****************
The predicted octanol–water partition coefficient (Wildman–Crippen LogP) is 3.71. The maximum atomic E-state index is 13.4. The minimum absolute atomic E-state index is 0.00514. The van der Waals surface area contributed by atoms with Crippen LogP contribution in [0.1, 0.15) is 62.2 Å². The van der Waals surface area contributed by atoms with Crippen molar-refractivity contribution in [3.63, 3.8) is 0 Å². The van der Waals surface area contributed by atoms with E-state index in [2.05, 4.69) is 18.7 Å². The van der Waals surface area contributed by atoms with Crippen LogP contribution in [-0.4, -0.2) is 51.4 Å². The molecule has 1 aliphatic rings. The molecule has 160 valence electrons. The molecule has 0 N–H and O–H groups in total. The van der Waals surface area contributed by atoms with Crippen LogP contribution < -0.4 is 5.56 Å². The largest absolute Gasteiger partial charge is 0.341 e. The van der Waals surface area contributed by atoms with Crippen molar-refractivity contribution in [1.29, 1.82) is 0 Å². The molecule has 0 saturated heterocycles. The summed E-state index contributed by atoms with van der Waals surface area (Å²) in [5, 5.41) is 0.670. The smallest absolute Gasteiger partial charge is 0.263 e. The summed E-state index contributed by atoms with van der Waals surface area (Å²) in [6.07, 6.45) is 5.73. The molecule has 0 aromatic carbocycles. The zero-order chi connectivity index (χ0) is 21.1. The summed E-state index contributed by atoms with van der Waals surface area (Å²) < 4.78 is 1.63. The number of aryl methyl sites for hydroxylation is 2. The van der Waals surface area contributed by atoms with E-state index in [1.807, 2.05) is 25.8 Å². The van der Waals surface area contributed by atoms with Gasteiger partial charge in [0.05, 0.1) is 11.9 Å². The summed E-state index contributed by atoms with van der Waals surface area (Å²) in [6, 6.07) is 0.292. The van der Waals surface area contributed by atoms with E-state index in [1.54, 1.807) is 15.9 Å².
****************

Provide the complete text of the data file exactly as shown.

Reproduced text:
The predicted octanol–water partition coefficient (Wildman–Crippen LogP) is 3.71. The maximum atomic E-state index is 13.4. The minimum absolute atomic E-state index is 0.00514. The van der Waals surface area contributed by atoms with Crippen LogP contribution in [0.1, 0.15) is 62.2 Å². The van der Waals surface area contributed by atoms with Crippen molar-refractivity contribution in [3.63, 3.8) is 0 Å². The van der Waals surface area contributed by atoms with E-state index in [2.05, 4.69) is 18.7 Å². The van der Waals surface area contributed by atoms with Crippen LogP contribution in [-0.4, -0.2) is 51.4 Å². The molecule has 1 aliphatic rings. The molecule has 160 valence electrons. The molecule has 0 N–H and O–H groups in total. The van der Waals surface area contributed by atoms with Crippen LogP contribution < -0.4 is 5.56 Å². The largest absolute Gasteiger partial charge is 0.341 e. The van der Waals surface area contributed by atoms with Crippen molar-refractivity contribution in [1.29, 1.82) is 0 Å². The molecule has 0 saturated heterocycles. The summed E-state index contributed by atoms with van der Waals surface area (Å²) in [5, 5.41) is 0.670. The smallest absolute Gasteiger partial charge is 0.263 e. The summed E-state index contributed by atoms with van der Waals surface area (Å²) in [6.07, 6.45) is 5.73. The molecule has 0 aromatic carbocycles. The zero-order chi connectivity index (χ0) is 21.1. The summed E-state index contributed by atoms with van der Waals surface area (Å²) < 4.78 is 1.63. The number of aryl methyl sites for hydroxylation is 2. The van der Waals surface area contributed by atoms with E-state index in [1.807, 2.05) is 25.8 Å². The van der Waals surface area contributed by atoms with Gasteiger partial charge in [0.05, 0.1) is 11.9 Å². The summed E-state index contributed by atoms with van der Waals surface area (Å²) in [6, 6.07) is 0.292. The van der Waals surface area contributed by atoms with E-state index in [1.54, 1.807) is 15.9 Å².